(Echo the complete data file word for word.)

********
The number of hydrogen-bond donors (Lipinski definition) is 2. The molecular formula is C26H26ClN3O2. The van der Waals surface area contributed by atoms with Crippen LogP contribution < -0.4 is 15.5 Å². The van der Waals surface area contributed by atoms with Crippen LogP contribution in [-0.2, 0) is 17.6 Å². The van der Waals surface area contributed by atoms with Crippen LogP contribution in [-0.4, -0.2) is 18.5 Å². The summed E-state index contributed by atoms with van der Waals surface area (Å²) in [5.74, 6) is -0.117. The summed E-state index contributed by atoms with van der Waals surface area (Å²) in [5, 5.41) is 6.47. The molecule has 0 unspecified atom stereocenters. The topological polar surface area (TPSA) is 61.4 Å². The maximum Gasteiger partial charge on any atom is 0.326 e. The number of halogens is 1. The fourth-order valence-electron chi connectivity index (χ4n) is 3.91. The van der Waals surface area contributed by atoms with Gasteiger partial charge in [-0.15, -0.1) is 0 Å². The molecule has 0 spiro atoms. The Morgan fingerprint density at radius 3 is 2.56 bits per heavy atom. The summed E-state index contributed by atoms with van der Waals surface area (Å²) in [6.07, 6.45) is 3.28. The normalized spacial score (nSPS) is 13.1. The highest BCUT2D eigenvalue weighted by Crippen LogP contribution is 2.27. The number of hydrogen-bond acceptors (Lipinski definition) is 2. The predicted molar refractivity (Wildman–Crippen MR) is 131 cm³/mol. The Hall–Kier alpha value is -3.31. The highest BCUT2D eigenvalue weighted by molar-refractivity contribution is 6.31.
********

The number of hydrogen-bond donors (Lipinski definition) is 2. The molecular formula is C26H26ClN3O2. The van der Waals surface area contributed by atoms with Crippen LogP contribution < -0.4 is 15.5 Å². The van der Waals surface area contributed by atoms with Crippen LogP contribution in [-0.2, 0) is 17.6 Å². The van der Waals surface area contributed by atoms with Crippen LogP contribution in [-0.4, -0.2) is 18.5 Å². The summed E-state index contributed by atoms with van der Waals surface area (Å²) in [5.74, 6) is -0.117. The summed E-state index contributed by atoms with van der Waals surface area (Å²) in [5, 5.41) is 6.47. The molecule has 0 unspecified atom stereocenters. The topological polar surface area (TPSA) is 61.4 Å². The maximum Gasteiger partial charge on any atom is 0.326 e. The number of halogens is 1. The fourth-order valence-electron chi connectivity index (χ4n) is 3.91. The van der Waals surface area contributed by atoms with Gasteiger partial charge in [-0.15, -0.1) is 0 Å². The molecule has 0 spiro atoms. The Morgan fingerprint density at radius 3 is 2.56 bits per heavy atom. The summed E-state index contributed by atoms with van der Waals surface area (Å²) in [6.07, 6.45) is 3.28. The normalized spacial score (nSPS) is 13.1. The highest BCUT2D eigenvalue weighted by Crippen LogP contribution is 2.27. The number of hydrogen-bond acceptors (Lipinski definition) is 2. The predicted molar refractivity (Wildman–Crippen MR) is 131 cm³/mol. The Hall–Kier alpha value is -3.31. The highest BCUT2D eigenvalue weighted by molar-refractivity contribution is 6.31.